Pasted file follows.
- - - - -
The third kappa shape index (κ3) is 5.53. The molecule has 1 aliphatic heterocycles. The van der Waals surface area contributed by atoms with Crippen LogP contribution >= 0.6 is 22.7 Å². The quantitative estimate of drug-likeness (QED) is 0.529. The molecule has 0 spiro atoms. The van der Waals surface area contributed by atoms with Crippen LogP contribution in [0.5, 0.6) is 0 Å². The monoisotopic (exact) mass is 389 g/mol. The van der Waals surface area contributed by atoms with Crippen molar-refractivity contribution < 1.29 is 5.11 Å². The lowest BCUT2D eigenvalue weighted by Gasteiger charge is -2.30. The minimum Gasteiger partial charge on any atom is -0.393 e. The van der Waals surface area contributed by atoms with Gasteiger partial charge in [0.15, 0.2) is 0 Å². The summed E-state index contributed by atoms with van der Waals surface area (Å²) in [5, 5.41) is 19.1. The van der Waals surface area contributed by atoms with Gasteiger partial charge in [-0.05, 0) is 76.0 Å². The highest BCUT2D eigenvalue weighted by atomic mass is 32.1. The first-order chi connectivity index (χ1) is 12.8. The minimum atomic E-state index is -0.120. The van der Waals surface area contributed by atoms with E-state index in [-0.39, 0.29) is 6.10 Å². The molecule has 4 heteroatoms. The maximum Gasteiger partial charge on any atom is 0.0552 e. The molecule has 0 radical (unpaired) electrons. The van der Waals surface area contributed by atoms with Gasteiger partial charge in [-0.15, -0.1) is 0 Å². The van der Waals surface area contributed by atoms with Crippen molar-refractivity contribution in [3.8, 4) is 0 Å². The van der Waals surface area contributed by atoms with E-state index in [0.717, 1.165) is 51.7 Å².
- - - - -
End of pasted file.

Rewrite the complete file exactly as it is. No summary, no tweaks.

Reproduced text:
The third kappa shape index (κ3) is 5.53. The molecule has 1 aliphatic heterocycles. The van der Waals surface area contributed by atoms with Crippen LogP contribution >= 0.6 is 22.7 Å². The quantitative estimate of drug-likeness (QED) is 0.529. The molecule has 0 spiro atoms. The van der Waals surface area contributed by atoms with Crippen LogP contribution in [0.5, 0.6) is 0 Å². The monoisotopic (exact) mass is 389 g/mol. The van der Waals surface area contributed by atoms with Crippen molar-refractivity contribution < 1.29 is 5.11 Å². The lowest BCUT2D eigenvalue weighted by Gasteiger charge is -2.30. The minimum Gasteiger partial charge on any atom is -0.393 e. The van der Waals surface area contributed by atoms with Gasteiger partial charge in [0.15, 0.2) is 0 Å². The summed E-state index contributed by atoms with van der Waals surface area (Å²) in [5, 5.41) is 19.1. The van der Waals surface area contributed by atoms with Gasteiger partial charge in [-0.05, 0) is 76.0 Å². The highest BCUT2D eigenvalue weighted by atomic mass is 32.1. The first-order chi connectivity index (χ1) is 12.8. The minimum atomic E-state index is -0.120. The van der Waals surface area contributed by atoms with E-state index in [-0.39, 0.29) is 6.10 Å². The molecule has 4 heteroatoms. The maximum Gasteiger partial charge on any atom is 0.0552 e. The molecule has 0 radical (unpaired) electrons. The van der Waals surface area contributed by atoms with Gasteiger partial charge in [-0.15, -0.1) is 0 Å². The van der Waals surface area contributed by atoms with Crippen molar-refractivity contribution in [3.8, 4) is 0 Å². The van der Waals surface area contributed by atoms with E-state index in [0.717, 1.165) is 51.7 Å².